Players: RCGA should stick to old courses

STEVE BUFFERY -- Sun Media

, Last Updated: 7:39 AM ET

Canadians Stephen Ames and Mike Weir had some not-so-subtle advice for the RCGA yesterday.

And that is, if you want to attract a higher-calibre field to the Canadian Open, play the tournament at one of the old, established courses in Canada, such as Hamilton, Shaughnessy in Vancouver or Royal Montreal.

Both players said that courses are the reason players choose to play at certain tournaments (outside the majors), more than purse money or even when it falls in the PGA calendar.

"When players look at their schedule, I think it's underestimated the importance of the golf course," said Weir. "When guys know they're playing an old championship golf course, I think it really adds some cache to the tournament."

Ames, the top Canadian at the Open this year, finishing at seven under, criticized the Angus Glen course all week, railing mostly about the soft greens. Many of his colleagues also complained about the pin placements on the greens, although it must be said that most complaints were about the design of the course and not the job done by tournament organizers.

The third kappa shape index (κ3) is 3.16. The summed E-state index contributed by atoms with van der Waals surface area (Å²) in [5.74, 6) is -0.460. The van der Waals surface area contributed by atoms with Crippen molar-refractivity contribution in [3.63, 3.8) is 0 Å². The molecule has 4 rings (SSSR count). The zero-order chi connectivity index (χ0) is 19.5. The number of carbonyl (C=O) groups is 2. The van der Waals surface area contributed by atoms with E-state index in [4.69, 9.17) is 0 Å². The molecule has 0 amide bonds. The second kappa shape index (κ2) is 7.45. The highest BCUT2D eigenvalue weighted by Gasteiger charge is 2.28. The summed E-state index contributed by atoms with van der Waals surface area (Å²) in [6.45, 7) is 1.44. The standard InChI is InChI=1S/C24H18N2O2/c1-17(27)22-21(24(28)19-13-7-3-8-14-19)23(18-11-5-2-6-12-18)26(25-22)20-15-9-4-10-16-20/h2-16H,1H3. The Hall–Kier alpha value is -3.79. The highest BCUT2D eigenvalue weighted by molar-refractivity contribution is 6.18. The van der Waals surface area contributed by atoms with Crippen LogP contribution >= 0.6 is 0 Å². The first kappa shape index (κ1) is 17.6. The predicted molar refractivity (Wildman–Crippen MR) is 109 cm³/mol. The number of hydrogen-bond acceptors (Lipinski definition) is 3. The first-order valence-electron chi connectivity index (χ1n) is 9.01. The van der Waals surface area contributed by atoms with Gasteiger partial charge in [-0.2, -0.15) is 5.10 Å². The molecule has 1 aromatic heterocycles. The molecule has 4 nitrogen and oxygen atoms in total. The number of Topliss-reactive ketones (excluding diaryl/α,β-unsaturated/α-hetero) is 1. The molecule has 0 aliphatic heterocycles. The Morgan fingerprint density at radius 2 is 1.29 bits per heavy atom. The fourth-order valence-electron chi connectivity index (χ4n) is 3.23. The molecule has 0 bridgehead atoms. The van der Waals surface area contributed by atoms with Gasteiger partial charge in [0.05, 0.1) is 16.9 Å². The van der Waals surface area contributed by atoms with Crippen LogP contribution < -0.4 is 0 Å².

COURSE, OF COURSE

"I think on the whole, if you ask 90% of the guys on the PGA Tour, their first answer towards what makes a schedule is always the golf courses. Ninety per cent of us want to play the old-style course. And I think we have a few of them here in Canada that definitely fit that criteria," Ames said. "I don't even look at the purses any more. I look at the schedule of golf courses and I pick what I enjoy playing.

"(Angus Glen) wasn't designed for a major championship or national championship. Conditions-wise and everything else, it hosted the event wonderfully. But all of us basically didn't enjoy what it had to offer.

"I think it's the direction the RCGA has to go towards, picking some proper golf courses for everybody to enjoy."

Weir said that most PGA players enjoy the older courses because of the tradition involved and the fact that they aren't just "bomber paradises" such as Angus Glen.

"There's different types of players that can win tournaments (at the older courses)," said Weir, "and not just bombers when you play real long courses that are open and you can just let it rip all day long."


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